General Jean-Antoine VerdierAide-de-camp to Augereau and notable général de division who fought at Friedland
Born: May 2, 1767
Place of Birth: Toulouse, Haute-Garonne, France
Legion of Honor: Grand Cross
Imperial Nobility: Count
Died: May 30, 1839
Place of Death: Mâcon, France
Arc de Triomphe: VERDIER on the south pillar
Verdier led a long and active career with the French army, beginning with his enlistment in the infantry regiment of La Fère in February of 1785. Two years later he was a corporal, and by January of 1792 he was serving with the 2nd Batallion of Volunteers of Haute-Garonne in the Army of the Eastern Pyrenees. In March of 1794 he became an aide-de-camp to Augereau, and within a few months he was promoted to capitaine. In August, Verdier was wounded in the right hand by a saber blow at Saint-Laurent de la Mouga, but that was not going to keep him out of action for long. That November, he distinguished himself at Llers leading a battalion from Drôme.
Continuing his association with Augreau, Verdier was appointed commander of the 1st Brigade of Augereau's division in March of 1795. He was transferred to the Army of Italy with the division, and in December took up the duties of chief of staff for the division. After distinguishing himself at Castiglione in August of 1796, he was promoted to général de brigade shortly afterwards. A month later Verdier fought at Bassano , and in November he took part in the fighting at Arcola and was wounded there by a shot to the left thigh.
In March of 1797, Verdier joined Guieu's division, and with this unit he fought at the fort of Ciusa di Pletz. That June, he returned to Augereau's division to command the 3rd Brigade. Transferred to the Army of the Orient, he sailed to Egypt and was given command of a brigade of Kléber's division. By July, he had been transferred to command the 2nd Brigade of Dugua's division, with which he fought at the Battle of the Pyramids . The next month Verdier was victorious over Soubat at the river delta.
With the dawn of 1799, Verdier joined Kléber's division in the expedition to Syria, and he took part in the fighting at El Arisch, Chagarah, and Mount Tabor . Taking part in the Siege of Acre, Verdier was wounded by a bayonet, and he also notably repulsed a sortie by the fort's garrison. Later that year he was appointed commander of Damietta and won a battle at Lesbeh. In March of 1800 Verdier became commander at Cairo, and in his time there he resisted an uprising by rebels. Kléber promoted Verdier to général de division in April of that year, and he continued to serve until taken prisoner at the surrender of Cairo in June of 1801. For his excellent service in Egypt, he was later awarded a sabre of honor.
After returning to France, Verdier was employed under Murat for a time in the Cisapline Republic, then placed in charge of the troops of Etruria. As the campaigns got underway in 1805, Verdier took command of a division of the Army of Italy under Marshal Masséna. During this campaign he was wounded in the crossing of the Adige, and then became commander at Livorno. In February of 1806, Verdier was transferred to the Army of Naples where he took command of a division of Reynier's corps. He led this division into the fighting at Campo Tenese, and in July he evacuated Cosenza.
In March of 1807 Verdier left Italy to join the Grande Armée, and in May he took command of the 2nd Division of the Reserve Corps under Marshal Lannes. After taking part in the fierce fighting of Heilsberg and Friedland, he was rewarded the next year with two honors, being made a Count of the Empire and a Commander of the Iron Crown.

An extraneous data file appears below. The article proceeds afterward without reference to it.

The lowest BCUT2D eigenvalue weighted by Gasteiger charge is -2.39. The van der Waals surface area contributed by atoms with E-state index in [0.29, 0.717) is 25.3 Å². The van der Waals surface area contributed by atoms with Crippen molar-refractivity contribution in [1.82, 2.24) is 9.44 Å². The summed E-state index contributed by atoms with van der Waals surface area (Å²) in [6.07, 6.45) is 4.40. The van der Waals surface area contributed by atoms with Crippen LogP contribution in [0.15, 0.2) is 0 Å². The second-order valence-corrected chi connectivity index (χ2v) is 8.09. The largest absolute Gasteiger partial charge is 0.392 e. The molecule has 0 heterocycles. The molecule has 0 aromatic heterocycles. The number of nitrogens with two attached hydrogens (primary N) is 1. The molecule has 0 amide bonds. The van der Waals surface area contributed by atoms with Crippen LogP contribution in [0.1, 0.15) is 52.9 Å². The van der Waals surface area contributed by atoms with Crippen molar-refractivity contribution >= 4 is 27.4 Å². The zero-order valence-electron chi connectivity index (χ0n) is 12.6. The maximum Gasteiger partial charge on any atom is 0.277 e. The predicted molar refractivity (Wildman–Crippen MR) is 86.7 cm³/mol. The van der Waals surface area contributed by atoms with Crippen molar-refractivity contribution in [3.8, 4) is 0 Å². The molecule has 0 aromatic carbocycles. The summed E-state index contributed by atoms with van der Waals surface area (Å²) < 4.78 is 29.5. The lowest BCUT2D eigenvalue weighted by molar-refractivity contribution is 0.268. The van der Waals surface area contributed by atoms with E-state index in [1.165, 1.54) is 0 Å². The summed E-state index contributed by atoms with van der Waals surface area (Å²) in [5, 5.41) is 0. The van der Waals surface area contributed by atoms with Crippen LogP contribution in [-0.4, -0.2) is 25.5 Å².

Spain was the next campaign for Verdier, and in March of 1808 he took command of the 2nd Division of Bessières' corps. After winning at Logrono in June, he was chosen to replace Savary as commander of Aragon and Navarre. Taking charge of the siege of Saragossa, Verdier was wounded during the struggle and then later lifted the siege. In November he was to join Soult's corps, however, he did not take up the command, instead being directed to command the province of Bilbao. Replacing Reille as commander of a German division, Verdier then took up the siege of Gerona in March of 1809, and in December he accepted the city's surrender. Before returning to France in April of 1810, Verdier distinguished himself in the fighting around Arenys de Mar the month before.
For the next few years, Verdier commanded a division in a corps of observation, which later became Oudinot's II Corps for the Russian campaign. Taking part in the campaign against Russia, he fought at Jaboukowo, Khastitzi, Polotsk, and Swolna, and then again at Polotsk he was badly wounded. Due to his awful wounds, he was sent back to France and avoided the horrors of the retreat.
By May of 1813 Verdier was fit enough for duty and he took command of the 4th Infantry Division of the Corps of Observation of the Adige. That September he took command of a corps under Prince Eugene consisting of Rouyer's and Gratien's divisions in the Army of Italy, and was then placed under Grenier. Wounded by a shot in the combat of Ala in November, it was not bad enough to put him out of action, and in 1814 he took command of a corps consisting of the divisions commanded by Quesnel, Fressinet, and Palombini. In February he fought at the battle of the Mincio and at Borghetto, and these were the last significant actions of his career.
After Napoleon's abdication, Verdier returned to France in June, only to be put on non-activity. However, he was rewarded with a Grand Cross of the Legion of Honor in January of 1815. For the Hundred Days, Verdier rallied to Napoleon and commanded the 17th Infantry Division of Brune's IX Corps, and he was made a Peer of France. Shortly after Napoleon's second abdication, he retired.
Updated February 2015
© Nathan D. Jensen